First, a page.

KWord can import MS Word documents, but it cannot export them.
Furthermore, KWord will not open StarOffice or OpenOffice documents.
However, importing and exporting functions are in the works for AbiWord,
ApplixWord, DocBook, HTML, LaTeX, MIF, RTF, StarOffice, OpenOffice,
StarWriter, and WordPerfect.
Creating a New KWord Document
The most intuitive route to a new KWord document is clicking on the KWord
icon in the Parts menu. A dialog box comes up that asks you to select from
Create new document with template, which offers two options:
Page layout documents: two templates with multiple frames are offered
for desktop publishing- oriented documents.
Text- oriented documents: choose from A4, Plain Text, Two Columns or
US Letter templates for standard word-processing documents. Each
contains one major frame. (See "Using Frames" later in this chapter.)
Open an existing document.
Open a recent document.
Start with an empty document.
Figure 6.1: Opening a Document in KWord
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Once you've made your choice, you will have a new KWord document. Other
options for creating a new document include clicking the icon that looks like a
piece of paper in the upper left corner or choosing Open from the File menu.
Unfortunately for US users, the only template to offer margin measure-
ments in inches is the US Letter template. Otherwise, the measurements are in
millimeters, which offers a creative way to practice the metric system.
Furthermore, you will find a dearth of templates in KWord and KOffice in
general, meaning you'll have to create most types of documents on your own.
Opening an Existing Document
Select Open from the File menu to open an existing document. By default,
KWord will search first in your home directory, so this is a good place to store
your documents. Use the dialog box to find your file, then double- click the file,
or highlight it and choose Open.
Figure 6.2: A New Document
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If you get lost, you always can click the home (the usual house) icon to get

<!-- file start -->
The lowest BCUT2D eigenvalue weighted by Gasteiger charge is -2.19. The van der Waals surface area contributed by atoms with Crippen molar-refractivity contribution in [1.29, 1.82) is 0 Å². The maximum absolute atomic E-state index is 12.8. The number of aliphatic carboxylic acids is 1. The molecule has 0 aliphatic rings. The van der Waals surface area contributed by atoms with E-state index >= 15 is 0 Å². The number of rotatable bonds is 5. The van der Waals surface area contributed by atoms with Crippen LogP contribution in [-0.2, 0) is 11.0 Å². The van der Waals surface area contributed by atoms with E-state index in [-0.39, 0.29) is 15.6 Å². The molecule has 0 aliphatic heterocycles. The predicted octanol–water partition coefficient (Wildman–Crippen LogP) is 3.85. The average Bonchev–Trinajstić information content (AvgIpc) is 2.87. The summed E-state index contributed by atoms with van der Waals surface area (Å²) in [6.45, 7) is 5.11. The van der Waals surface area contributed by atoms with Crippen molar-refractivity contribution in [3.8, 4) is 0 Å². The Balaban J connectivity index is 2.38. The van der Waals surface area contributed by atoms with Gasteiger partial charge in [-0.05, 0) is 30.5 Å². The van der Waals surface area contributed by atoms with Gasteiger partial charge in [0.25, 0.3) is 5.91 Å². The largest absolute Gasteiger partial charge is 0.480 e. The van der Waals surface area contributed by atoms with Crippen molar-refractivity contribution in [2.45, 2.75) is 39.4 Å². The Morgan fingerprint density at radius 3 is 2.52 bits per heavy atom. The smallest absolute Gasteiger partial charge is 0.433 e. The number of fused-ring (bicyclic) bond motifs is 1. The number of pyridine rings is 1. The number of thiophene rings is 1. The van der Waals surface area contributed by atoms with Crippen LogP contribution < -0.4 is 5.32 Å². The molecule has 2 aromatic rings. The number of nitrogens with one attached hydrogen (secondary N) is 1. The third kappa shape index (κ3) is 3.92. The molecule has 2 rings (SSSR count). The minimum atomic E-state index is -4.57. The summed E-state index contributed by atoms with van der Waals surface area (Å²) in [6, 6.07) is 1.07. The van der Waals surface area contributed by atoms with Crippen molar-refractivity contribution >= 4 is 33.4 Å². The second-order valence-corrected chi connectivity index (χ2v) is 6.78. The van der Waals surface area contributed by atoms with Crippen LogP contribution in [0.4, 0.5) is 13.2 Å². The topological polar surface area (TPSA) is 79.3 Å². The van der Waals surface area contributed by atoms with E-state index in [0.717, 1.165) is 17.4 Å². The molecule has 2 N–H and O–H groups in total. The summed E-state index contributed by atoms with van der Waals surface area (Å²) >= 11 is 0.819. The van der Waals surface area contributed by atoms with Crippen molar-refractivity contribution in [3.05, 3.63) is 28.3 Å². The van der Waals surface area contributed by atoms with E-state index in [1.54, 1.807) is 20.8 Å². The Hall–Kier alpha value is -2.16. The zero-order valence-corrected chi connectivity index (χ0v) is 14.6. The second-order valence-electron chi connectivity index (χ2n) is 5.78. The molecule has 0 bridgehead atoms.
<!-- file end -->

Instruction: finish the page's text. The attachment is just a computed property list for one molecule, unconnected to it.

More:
back to your home directory. Also, you'll be pleased to know about the com-
mand Open Recent, located below the Open command. Here you'll find a selec-
tion of documents that you've worked on recently.
If you open a text- oriented document, you essentially get one big frame. It func-
tions like a normal word processor if you only work with plain text.
For more complex documents, KWord uses a system of frames that makes it
much more powerful than a standard word processor. This function makes
KWord work more like a page layout program than a word processor. A frame is a
light gray box in the document. Frames allow you to lay out blocks of text, images,
and objects and place them wherever you like. To create a frame, select Text
Frame from the Insert menu. The mouse cursor will become crosshairs. Put the
crosshairs where you want one corner of the frame to begin. Left-click and drag
the mouse toward what will be the opposite corner, and an outline will be formed
representing your frame. When you reach the desired frame size, release the
mouse button. The Connect frame dialog box appears, asking if you would like to
create a frameset (a frame into which text from other framesets will not flow).
Figure 6.3: Opening an Existing Document
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To enter text, click inside the frame and start typing. If you want to move
the frame, place the mouse cursor along one edge of the frame until it becomes
a four-way arrow. When it does, left- click and drag the frame to the new loca-
tion. If you place the mouse cursor on one of the blue squares along the
perimeter of the square that appears when you left- click, you will get a double
arrow that allows you to stretch the boundaries of the frame to change the
length or height. To change the frame size in a way that is height-width propor-
tional, place the mouse cursor next to one of the blue squares in one of the
Figure 6.4: Creating a Frame
Figure 6.5: Manipulating the Frame
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Formatting Your Document
Formatting allows you to choose character and page styles. Scores of options are